Academic journal article Medium Aevum

Devilish Details: A New Record of the Towneley Plays

Academic journal article Medium Aevum

Devilish Details: A New Record of the Towneley Plays

Article excerpt

This article announces a discovery which may have profound implications for the early provenance of one of the most important sixteenth-century English literary manuscripts, the Towneley Manuscript preserved in the Huntington Library in San Marino, California (hereafter HM 1). To state the matter briefly, four lines assigned to the First and Second Demons in the Towneley Judgment Day play, and possible references to two more of the plays in HM 1, exist among sixteenth-century marginalia in London, British Library, Sloane MS 480; the marginalia also include personal names, a location, and what appears to be a sketch of a strapwork initial not dissimilar to some found in HM 1 (as well as to some in the copy of the York Plays in BL Add. MS 35290). The marginalia date to the middle of the sixteenth century, and thus provide by far the earliest external witness to HM 1 's texts. Since I came upon them entirely by accident while looking for something else (confirming one of the relentless axioms of scholarship) I will content myself here with giving some modest background on the Sloane manuscript and the visual details of the graffiti, venturing only a few preliminary suggestions as to their relevance.

The manuscript

Sloane 480 is a small (135 x 85 mm), tightly bound volume containing only a Latin astronomical calendar (fols iv-2jv) and a Middle English translation of both books of John of Rupescissa's alchemical treatise De consideration quinta essentia (fols 26'-16T), in a single column varying between fourteen and eighteen lines per page, on vellum except for front and rear paper flyleaves. Until now its scholarly presence has been confined exclusively to lists: it is included in the medical inventories of Dorothea Waley Singer (1928) and Singer and Annie Anderson (1950), and more recently by pioneering Rupescissa scholar Robert Halleux as one of the several Middle English versions of the De consideration whose textual relationships are not yet established.1 Within the last twenty years it has also been listed in John B. Friedman's Northern English Books, Owners, and Makers in the Late Middle Ages, in George R. Reiser's volume on scientific writings in the Manual of the Writings in Middle English, and in Marguerite A. Halversen's unpublished dissertation on the Middle English translation of Rupescissa in Glasgow, Hunterian Library, Ferguson 205.2 Other recent scholars ignore the copy, contributing to the overall 'stealth' quality of its presence in studies of Rupescissa's remarkable iatrochemical treatise and of Middle English medical writings as a whole.3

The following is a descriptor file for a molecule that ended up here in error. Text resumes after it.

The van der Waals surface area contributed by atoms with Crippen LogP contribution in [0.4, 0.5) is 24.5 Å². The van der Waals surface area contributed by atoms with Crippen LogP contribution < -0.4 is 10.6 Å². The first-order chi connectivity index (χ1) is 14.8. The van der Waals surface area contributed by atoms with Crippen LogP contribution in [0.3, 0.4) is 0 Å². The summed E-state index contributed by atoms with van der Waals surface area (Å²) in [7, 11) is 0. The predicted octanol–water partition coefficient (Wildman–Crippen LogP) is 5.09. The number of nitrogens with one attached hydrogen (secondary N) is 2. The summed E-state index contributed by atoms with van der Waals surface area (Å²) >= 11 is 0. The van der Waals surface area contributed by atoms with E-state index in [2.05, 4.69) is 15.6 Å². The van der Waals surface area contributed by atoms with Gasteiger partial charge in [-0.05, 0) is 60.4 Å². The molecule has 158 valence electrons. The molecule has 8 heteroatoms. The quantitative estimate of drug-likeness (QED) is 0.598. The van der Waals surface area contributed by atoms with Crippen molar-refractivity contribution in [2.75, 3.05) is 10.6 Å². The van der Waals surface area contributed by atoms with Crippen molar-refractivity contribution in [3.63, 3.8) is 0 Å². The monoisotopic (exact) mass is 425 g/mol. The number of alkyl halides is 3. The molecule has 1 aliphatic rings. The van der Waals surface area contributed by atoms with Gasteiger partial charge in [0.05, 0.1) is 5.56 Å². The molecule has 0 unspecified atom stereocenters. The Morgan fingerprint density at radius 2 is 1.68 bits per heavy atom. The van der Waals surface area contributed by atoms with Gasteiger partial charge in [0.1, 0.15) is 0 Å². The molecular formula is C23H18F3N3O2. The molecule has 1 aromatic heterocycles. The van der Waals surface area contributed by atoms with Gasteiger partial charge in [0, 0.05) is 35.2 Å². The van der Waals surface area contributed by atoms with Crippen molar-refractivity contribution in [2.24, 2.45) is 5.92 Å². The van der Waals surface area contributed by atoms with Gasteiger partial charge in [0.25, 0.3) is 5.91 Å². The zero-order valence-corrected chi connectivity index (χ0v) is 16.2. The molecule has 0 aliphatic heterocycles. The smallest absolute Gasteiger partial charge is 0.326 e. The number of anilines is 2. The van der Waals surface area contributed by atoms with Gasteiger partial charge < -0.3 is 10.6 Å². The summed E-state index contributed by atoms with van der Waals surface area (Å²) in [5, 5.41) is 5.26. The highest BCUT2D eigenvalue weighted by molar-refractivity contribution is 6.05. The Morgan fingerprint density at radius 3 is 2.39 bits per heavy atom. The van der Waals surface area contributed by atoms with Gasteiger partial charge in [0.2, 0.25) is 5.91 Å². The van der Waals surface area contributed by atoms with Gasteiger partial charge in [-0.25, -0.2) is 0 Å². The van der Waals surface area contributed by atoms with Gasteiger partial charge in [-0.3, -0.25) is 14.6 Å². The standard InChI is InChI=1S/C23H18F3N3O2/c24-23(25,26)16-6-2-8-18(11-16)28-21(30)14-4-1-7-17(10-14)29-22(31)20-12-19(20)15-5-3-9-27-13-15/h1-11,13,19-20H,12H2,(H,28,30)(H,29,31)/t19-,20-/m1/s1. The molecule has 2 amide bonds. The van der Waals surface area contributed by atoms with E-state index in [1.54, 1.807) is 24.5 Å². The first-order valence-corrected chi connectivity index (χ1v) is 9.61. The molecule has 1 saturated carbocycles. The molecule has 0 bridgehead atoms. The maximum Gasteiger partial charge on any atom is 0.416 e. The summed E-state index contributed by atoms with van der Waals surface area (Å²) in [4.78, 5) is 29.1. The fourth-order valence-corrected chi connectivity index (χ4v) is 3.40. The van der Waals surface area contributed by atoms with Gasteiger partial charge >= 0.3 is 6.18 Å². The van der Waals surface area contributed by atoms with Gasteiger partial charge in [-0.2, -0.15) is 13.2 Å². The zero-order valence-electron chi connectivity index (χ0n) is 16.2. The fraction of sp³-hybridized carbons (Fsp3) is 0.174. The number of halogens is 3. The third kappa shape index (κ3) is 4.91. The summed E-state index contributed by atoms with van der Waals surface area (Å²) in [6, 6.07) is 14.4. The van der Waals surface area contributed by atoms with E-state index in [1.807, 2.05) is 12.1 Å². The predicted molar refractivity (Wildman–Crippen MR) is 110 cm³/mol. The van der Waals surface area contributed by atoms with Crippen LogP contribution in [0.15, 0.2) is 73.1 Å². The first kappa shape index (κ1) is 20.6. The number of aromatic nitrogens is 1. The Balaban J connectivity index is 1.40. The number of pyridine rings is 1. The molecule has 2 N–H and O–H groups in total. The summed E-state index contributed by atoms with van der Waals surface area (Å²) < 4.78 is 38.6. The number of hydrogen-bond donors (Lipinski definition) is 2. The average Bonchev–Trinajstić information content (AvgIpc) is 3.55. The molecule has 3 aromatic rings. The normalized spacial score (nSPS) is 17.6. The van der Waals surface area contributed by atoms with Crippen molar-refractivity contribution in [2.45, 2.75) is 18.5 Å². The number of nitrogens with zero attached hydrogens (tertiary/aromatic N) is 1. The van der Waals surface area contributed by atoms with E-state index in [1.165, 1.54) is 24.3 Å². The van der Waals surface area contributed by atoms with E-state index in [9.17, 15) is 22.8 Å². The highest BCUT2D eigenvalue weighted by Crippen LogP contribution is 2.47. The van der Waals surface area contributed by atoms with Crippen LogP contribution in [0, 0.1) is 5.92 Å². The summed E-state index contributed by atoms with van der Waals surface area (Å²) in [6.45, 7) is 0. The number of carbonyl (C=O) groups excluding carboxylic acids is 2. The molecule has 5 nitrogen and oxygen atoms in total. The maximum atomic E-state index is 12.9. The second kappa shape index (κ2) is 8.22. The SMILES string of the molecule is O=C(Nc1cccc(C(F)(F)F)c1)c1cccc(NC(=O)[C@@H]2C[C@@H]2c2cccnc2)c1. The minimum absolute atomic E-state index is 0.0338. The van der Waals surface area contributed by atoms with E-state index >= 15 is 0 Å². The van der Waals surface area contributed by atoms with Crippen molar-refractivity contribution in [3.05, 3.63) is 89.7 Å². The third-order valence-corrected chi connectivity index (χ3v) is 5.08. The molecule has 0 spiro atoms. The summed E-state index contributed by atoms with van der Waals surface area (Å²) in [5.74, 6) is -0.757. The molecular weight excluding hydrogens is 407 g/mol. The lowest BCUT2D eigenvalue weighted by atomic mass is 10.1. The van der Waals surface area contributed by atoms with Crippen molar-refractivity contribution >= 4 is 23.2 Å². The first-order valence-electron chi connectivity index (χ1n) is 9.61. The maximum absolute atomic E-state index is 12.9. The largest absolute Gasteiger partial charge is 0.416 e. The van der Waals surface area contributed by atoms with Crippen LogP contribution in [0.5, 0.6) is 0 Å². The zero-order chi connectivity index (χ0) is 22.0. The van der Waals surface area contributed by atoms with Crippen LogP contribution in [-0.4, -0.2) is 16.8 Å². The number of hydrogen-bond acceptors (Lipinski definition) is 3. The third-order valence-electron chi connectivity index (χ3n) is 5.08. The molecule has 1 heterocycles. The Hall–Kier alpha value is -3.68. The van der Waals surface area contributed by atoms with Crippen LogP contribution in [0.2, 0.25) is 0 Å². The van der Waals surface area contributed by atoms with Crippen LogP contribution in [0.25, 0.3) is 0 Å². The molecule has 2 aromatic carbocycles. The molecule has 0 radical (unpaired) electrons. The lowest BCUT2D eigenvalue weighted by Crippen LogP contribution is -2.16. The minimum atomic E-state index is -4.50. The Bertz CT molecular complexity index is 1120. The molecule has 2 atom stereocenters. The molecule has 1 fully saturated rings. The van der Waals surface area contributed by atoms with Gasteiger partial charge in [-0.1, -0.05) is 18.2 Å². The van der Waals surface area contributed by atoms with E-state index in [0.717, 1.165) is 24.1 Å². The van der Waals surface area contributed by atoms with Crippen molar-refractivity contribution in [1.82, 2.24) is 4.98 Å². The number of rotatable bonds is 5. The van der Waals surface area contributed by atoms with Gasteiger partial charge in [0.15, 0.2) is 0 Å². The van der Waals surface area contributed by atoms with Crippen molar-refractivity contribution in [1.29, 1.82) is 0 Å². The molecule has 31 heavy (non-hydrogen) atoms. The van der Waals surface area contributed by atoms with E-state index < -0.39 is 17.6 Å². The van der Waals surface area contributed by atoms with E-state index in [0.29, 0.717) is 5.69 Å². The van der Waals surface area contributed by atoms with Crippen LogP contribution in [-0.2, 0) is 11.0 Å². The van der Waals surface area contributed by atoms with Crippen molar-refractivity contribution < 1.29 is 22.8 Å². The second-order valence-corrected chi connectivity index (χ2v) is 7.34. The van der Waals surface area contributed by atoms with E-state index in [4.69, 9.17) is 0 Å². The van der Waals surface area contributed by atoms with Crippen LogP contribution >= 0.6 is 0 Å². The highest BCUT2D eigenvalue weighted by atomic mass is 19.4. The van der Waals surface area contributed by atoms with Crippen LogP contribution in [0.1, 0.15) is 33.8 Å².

We can trace the manuscript with certainty back to 1697, when it is recorded in the library of Dr Francis Bernard (1627-98) as T24. A Book of Medicinal Receipts. Membran'.4 Bernard, who was elected Apothecary and Physician to St Bartholomew's in London in 1661 and 1683 respectively, amassed a library of some 50,000 individual volumes; upon his death these were dispersed at 'the most extensive library sale of the seventeenth century', a sale which famously included between one and two dozen Caxtons.5 His friend Hans Sloane purchased the Rupescissa manuscript at this time, and thus the notation 'Bern[ard]. 124' in Sloane's hand appears at the top centre of fol. 2r along with his interpretation of its contents: 'A Kalendar / Liber de 5a. / essentia / Medicinal! receipts' (the last of these referring to the second book of Rupescissa).6 Following the transfer of Sloane's collection to Montague House in the 1750s, the two components of the volume received their original British Museum catalogue entries as 'Calendarium. In perg. Sec. xv' and 'Liber de quintae essentiae. (Angl.) In perg. Sec. xv'.7

How and when the manuscript came into Francis Bernard's possession is beyond my current ability to ascertain,8 but since 1904 'John Postylthwayt of Pontefract' has been catalogued as a former owner.9 This Postylthwayt, whose name appears on fols 4'' and 162' (the name John' also appearing solus on fol. …

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